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Border Inspectors Rarely Scan Sophisticated New Visas

The face- and fingerprint-matching technology that has been touted over the past decade as a sophisticated new way to stop terrorists and illegal immigrants from entering the country through Mexico ha

The face- and fingerprint-matching technology that has been touted over the past decade as a sophisticated new way to stop terrorists and illegal immigrants from entering the country through Mexico has one major drawback: U.S. border inspectors almost never use it.

Government officials told The Associated Press that checking more people would create too big a backup at the border, where hours-long traffic jams are already common.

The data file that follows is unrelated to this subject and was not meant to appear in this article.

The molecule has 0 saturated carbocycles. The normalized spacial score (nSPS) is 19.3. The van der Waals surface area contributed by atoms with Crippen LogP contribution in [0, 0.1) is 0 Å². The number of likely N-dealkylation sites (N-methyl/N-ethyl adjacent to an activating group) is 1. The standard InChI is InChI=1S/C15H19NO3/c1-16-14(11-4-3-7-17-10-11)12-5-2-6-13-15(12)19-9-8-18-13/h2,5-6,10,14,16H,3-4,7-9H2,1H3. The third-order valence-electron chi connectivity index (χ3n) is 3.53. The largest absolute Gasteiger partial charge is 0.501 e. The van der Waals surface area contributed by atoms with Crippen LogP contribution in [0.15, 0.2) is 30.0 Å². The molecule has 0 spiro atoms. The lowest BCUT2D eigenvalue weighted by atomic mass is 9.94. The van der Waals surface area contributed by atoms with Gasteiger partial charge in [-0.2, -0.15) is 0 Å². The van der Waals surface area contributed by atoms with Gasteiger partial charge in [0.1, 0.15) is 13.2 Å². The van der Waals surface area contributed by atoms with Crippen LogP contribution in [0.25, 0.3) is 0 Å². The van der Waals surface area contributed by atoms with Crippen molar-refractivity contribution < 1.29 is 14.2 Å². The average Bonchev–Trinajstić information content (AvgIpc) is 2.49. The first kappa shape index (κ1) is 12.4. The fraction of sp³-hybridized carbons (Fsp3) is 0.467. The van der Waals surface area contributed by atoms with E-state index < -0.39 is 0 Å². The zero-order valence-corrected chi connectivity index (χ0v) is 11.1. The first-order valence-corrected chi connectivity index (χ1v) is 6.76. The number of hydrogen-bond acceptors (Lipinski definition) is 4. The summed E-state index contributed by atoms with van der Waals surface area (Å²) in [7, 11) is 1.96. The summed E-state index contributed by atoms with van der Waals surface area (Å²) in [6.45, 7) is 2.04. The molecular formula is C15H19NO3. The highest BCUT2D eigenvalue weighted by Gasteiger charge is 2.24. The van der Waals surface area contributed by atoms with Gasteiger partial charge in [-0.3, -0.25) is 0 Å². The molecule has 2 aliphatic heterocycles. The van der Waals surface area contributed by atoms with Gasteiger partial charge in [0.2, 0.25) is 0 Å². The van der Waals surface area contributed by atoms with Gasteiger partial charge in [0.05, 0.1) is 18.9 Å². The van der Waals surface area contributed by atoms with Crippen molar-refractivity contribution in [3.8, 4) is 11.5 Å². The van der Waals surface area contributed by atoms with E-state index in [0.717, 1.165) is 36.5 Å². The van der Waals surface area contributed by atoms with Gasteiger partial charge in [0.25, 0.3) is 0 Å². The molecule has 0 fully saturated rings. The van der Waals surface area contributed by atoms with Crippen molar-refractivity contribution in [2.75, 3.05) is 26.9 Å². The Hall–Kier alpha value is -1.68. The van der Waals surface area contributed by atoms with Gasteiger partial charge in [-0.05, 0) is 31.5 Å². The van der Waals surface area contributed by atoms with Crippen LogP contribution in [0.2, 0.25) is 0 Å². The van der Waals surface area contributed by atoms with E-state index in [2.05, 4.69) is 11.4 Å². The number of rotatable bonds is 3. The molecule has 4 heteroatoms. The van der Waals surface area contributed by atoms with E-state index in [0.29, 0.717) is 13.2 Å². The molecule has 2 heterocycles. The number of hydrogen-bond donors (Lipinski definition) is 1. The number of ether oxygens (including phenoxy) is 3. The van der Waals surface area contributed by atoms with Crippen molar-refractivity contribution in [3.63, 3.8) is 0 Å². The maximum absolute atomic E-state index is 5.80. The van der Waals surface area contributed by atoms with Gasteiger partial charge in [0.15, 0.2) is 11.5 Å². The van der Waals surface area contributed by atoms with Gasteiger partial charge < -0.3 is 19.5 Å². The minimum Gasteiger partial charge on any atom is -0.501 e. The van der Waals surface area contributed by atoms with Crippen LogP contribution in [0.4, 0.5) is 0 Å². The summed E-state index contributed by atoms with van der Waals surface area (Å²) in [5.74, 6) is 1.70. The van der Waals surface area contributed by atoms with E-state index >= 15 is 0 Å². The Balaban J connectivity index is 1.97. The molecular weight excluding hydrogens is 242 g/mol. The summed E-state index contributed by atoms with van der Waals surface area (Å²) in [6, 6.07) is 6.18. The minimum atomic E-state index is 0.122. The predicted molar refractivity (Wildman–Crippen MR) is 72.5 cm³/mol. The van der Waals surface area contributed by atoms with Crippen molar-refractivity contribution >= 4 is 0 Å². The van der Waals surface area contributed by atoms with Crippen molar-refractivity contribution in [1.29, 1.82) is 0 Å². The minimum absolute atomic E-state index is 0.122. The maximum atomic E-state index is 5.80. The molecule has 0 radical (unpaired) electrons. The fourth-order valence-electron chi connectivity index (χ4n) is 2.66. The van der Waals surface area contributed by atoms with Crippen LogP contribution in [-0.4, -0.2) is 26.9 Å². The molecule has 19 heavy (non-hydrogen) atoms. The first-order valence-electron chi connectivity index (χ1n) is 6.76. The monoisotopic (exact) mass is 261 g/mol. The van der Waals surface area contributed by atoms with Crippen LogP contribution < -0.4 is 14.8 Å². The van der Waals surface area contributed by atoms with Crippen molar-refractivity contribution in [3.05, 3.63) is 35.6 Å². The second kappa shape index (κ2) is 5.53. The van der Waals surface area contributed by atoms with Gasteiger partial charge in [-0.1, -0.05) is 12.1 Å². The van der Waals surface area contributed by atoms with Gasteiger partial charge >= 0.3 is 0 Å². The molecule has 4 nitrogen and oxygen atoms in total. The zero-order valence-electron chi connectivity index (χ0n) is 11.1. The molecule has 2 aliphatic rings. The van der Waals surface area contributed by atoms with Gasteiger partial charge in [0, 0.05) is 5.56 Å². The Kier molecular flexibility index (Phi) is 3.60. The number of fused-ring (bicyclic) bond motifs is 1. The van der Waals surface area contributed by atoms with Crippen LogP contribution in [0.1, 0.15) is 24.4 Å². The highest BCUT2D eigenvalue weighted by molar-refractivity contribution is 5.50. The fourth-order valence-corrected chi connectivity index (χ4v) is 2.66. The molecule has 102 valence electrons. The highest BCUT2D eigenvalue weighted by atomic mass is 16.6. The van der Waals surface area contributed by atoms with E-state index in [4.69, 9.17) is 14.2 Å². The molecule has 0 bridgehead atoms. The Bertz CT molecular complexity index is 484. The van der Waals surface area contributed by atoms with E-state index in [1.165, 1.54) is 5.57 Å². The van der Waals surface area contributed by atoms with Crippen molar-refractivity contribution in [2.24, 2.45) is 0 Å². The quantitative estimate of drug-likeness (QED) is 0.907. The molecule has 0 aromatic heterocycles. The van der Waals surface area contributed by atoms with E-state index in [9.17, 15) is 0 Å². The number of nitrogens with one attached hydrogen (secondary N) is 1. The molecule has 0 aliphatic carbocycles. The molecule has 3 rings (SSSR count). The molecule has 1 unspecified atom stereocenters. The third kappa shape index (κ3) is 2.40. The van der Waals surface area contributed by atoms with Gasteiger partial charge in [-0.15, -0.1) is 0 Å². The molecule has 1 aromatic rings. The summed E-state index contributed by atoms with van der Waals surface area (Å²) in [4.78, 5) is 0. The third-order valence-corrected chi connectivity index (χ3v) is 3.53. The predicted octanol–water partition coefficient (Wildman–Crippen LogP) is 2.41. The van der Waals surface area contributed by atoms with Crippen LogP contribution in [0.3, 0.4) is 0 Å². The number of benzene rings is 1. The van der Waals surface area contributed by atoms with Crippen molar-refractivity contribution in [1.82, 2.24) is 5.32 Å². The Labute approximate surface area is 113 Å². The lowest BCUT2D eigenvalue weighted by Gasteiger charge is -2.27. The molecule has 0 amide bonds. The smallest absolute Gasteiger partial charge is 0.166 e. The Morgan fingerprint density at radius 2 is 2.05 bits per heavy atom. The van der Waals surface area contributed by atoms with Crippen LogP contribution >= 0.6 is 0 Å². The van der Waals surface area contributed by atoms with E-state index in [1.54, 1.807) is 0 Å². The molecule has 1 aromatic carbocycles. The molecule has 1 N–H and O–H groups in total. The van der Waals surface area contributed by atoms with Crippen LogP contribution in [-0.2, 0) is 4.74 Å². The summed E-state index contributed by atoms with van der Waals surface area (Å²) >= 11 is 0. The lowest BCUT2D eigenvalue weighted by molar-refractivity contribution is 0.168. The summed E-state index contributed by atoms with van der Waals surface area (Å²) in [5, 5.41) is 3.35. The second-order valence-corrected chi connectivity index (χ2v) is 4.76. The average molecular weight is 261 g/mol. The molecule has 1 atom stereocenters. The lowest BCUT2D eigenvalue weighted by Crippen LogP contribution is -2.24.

Some members of Congress who voted for the system in 1996 are complaining they were badly misled. They said the intent was to use biometrics - or a person's unique physical traits - to screen everyone.

The U.S. government has spent tens of millions of dollars issuing visa cards digitally embedded with the holder's photo and fingerprints.

Holders of the cards come across the border tens of millions of time each year. But authorities acknowledge that only about 2 percent of those cases are the cardholders screened with the biometric technology to verify their identities and check law-enforcement records. The checks are done consistently only on the small portion of cardholders who seek permission to travel beyond the border region.